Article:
On land that is the ancestral homeland of the Nez Perce tribe, the Native American Student Center flourishes as a hub of campus life for students such as Israel Hernandez. Originally from the Duck Valley Reservation in southern Idaho, Hernandez has found common interests and student support at the center. He’s joined the Vandal Nation drum group and participates in events and programs sponsored by the center, including the annual Tutxinmepu Powwow in Moscow.
“I come here every day,” Hernandez said of the center, “and I feel welcomed. You get your studying done, and it’s a place to learn. But you also gain the guidance that makes the college experience that much better. It’s like a second home.”
Student organizations provide another avenue for developing leadership, fostering friendships and realizing academic success. The Office of Multicultural Affairs, among other projects, supports UNITY, an umbrella organization for the UI’s 15 multicultural student organizations, run by and for students from many different backgrounds.
In 2014, Chelsea Butler, a senior studying psychology, brought new life to the Black Student Union as the organization's president. The rapidly expanding group meets every week, and has put together Black History Month panel discussions and other programming that benefit all students.
“I just thought it was important for students who identify as African-American to know that there is an organization where they can come and feel comfortable and talk about issues,” Butler said. “We’re here to support those students during the academic year.”
UI also strives to reach every student by weaving diversity into the general education curriculum, which was revamped in 2010 to include an American diversity course, as well as an international requirement, completed through coursework or study abroad experience. In addition, integrated studies seminars, taken in each student’s freshman, junior and senior years, demand critical thinking, open discussion and an exploration of diversity.
“The general education curriculum as we have it now is unique to the state of Idaho,” said Rodney Frey, director of general education, professor of ethnography and member of the task force that helped design the new general education curriculum.
The overhaul was made in light of the importance of diversity for success in today’s world.
“We know that employers want students to be able to critically think,” Frey said. “And in order to critically think they need to be able to understand different perspectives and different ways of knowing the world. We want our students to have the best toolkit possible as they go forth either into graduate school or into employment.”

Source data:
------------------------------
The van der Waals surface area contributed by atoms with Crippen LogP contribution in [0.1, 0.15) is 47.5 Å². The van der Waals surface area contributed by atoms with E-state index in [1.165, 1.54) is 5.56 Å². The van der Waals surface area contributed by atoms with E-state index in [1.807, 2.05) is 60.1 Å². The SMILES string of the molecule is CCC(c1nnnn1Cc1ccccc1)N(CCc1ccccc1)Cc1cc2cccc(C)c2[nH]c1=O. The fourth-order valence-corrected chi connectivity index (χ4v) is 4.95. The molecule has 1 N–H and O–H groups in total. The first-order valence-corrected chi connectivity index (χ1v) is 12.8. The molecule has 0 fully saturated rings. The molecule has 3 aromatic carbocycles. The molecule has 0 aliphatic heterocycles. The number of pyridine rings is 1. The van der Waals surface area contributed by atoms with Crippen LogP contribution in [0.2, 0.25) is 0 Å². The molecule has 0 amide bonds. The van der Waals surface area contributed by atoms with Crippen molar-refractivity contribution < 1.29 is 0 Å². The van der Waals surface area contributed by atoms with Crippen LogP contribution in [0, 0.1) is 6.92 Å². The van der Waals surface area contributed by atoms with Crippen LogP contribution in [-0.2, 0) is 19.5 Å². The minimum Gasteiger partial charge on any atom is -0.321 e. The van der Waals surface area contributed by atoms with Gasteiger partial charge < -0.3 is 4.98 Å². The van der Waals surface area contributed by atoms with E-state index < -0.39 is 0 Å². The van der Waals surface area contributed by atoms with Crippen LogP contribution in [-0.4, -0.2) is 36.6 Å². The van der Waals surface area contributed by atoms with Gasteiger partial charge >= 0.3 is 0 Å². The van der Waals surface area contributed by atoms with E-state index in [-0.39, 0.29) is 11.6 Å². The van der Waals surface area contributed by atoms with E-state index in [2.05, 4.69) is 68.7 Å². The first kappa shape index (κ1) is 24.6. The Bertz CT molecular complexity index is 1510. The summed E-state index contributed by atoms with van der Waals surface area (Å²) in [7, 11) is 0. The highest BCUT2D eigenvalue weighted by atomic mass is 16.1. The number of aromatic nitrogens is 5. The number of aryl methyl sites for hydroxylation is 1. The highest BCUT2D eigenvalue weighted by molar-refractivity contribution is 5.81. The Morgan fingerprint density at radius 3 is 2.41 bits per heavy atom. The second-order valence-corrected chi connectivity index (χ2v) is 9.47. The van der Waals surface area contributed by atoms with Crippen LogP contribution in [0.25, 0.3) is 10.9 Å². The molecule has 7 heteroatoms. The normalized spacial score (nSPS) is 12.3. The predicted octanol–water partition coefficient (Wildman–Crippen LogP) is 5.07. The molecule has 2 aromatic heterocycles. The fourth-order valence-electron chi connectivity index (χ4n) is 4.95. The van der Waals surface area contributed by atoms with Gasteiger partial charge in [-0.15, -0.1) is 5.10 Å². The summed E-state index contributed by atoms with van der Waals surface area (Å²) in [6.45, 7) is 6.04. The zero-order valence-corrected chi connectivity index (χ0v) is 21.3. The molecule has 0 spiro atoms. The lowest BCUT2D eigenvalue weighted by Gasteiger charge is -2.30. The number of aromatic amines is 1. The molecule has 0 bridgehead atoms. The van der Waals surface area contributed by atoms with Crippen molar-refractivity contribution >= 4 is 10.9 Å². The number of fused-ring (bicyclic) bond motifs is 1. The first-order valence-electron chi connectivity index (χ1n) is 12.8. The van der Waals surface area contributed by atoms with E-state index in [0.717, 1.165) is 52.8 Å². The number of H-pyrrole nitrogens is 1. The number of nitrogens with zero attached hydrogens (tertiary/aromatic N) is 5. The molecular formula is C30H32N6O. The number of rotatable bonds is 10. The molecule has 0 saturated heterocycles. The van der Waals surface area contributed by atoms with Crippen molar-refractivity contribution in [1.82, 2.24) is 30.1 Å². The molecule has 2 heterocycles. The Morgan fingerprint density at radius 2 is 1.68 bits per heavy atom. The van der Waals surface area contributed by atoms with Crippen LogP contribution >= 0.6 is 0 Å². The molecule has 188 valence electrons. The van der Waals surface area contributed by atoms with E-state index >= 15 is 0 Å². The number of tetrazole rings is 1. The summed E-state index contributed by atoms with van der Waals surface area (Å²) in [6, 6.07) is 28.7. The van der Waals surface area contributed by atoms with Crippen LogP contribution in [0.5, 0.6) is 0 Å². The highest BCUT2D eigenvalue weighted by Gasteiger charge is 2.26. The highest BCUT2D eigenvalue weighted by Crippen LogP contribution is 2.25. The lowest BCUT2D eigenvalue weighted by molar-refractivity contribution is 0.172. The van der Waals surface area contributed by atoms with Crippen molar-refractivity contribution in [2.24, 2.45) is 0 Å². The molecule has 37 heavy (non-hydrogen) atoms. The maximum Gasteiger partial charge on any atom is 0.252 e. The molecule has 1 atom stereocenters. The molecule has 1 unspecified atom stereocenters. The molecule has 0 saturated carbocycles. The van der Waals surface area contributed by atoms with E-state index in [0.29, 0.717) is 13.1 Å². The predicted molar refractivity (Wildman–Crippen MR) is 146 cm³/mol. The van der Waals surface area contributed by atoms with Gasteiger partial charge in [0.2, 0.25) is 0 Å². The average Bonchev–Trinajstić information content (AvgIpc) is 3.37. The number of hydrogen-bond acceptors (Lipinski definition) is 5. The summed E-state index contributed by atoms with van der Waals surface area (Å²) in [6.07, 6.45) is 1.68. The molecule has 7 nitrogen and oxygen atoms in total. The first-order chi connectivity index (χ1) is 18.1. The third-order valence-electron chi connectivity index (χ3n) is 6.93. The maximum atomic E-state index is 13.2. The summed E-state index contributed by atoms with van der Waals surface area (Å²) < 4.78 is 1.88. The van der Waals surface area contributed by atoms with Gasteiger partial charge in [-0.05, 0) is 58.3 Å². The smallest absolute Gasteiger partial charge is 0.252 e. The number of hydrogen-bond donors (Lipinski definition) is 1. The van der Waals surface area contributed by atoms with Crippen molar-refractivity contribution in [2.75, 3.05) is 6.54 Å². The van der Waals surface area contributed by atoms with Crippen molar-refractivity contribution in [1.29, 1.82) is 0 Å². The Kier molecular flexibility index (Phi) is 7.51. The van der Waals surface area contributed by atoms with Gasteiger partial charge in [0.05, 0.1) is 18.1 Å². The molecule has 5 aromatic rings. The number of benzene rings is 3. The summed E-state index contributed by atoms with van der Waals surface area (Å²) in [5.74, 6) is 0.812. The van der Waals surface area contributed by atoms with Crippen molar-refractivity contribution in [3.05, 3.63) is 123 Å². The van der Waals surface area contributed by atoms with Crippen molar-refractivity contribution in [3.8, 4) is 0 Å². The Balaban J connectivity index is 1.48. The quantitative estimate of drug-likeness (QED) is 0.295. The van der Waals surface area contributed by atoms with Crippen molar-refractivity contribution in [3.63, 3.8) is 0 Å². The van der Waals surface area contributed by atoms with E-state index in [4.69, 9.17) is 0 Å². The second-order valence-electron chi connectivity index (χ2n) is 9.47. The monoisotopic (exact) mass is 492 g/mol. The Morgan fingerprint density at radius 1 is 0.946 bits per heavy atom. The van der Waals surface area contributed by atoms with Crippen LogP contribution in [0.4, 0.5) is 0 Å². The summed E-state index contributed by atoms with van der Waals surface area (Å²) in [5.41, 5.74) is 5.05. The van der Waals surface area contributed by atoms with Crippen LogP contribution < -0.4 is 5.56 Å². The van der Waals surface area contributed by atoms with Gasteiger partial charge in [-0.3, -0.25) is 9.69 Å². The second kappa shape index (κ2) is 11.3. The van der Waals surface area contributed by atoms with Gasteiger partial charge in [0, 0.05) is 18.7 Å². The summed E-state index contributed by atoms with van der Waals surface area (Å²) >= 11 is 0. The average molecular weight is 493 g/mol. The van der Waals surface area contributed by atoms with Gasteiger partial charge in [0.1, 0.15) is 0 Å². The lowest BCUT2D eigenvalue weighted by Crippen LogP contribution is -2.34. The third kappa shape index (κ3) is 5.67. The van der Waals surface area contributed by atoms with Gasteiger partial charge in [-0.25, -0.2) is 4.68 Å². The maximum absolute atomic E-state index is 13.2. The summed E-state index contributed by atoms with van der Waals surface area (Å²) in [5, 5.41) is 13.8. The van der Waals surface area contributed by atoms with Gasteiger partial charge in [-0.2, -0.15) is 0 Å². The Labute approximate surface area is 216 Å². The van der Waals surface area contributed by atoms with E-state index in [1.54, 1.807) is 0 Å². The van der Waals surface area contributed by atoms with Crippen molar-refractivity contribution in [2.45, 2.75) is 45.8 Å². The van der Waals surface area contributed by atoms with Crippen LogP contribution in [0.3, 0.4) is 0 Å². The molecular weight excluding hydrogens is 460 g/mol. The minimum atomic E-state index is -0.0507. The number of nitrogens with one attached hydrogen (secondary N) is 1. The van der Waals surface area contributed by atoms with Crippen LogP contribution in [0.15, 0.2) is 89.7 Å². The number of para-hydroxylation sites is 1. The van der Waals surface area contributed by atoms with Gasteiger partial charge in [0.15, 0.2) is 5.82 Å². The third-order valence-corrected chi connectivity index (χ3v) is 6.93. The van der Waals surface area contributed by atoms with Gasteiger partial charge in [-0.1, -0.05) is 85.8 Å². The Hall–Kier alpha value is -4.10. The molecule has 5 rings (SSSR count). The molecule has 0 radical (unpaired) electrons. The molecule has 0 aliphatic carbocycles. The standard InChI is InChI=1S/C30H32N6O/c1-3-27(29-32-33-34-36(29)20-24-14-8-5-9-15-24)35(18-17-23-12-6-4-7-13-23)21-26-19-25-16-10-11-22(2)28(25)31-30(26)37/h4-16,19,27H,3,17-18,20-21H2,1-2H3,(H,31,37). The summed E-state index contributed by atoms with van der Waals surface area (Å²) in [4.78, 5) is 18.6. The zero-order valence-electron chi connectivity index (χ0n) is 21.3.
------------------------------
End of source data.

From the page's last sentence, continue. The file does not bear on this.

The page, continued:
Growing our International Footprint
As the world becomes increasingly interconnected, the University of Idaho is a destination for talented students, faculty and staff from outside our nation’s borders. Drawn by the singular opportunities at the state’s only national research university, international students from 72 foreign countries find an environment here that welcomes their talents and viewpoints. Students from abroad also enhance the experience for students from the states.
“Each of us needs to have a sound, multicultural education to be successful in navigating today’s world,” Suarez said. “International students, along with U.S. students with diverse backgrounds and experiences, teach us much about other cultures, how to interact as partners and how to learn from each other. That’s what college is about.”
International students comprise about 6 percent of the UI student population. As the university sets its sights on the future, President Staben has marked a goal of reaching 10 percent total student-body representation from international students.
“Increasing our representation among international students is a tremendous opportunity for UI,” President Staben said. “These students bring talent, new ideas and chances for all students to better connect to and learn from the global community. Growth in this area will help us continue realizing our leadership position among other national research universities.”
For more than a century since those early diplomas were earned, the no-longer dusty auditorium stage gleams in the Administration Building—the iconic anchor of the university’s statewide presence. The UI’s emphasis on diversity, both in people and perspectives, similarly centers UI as it moves into the next era of Vandal leadership—in the 21st century, a truly global stage.
Article by Brian Keenan, University Communications and Marketing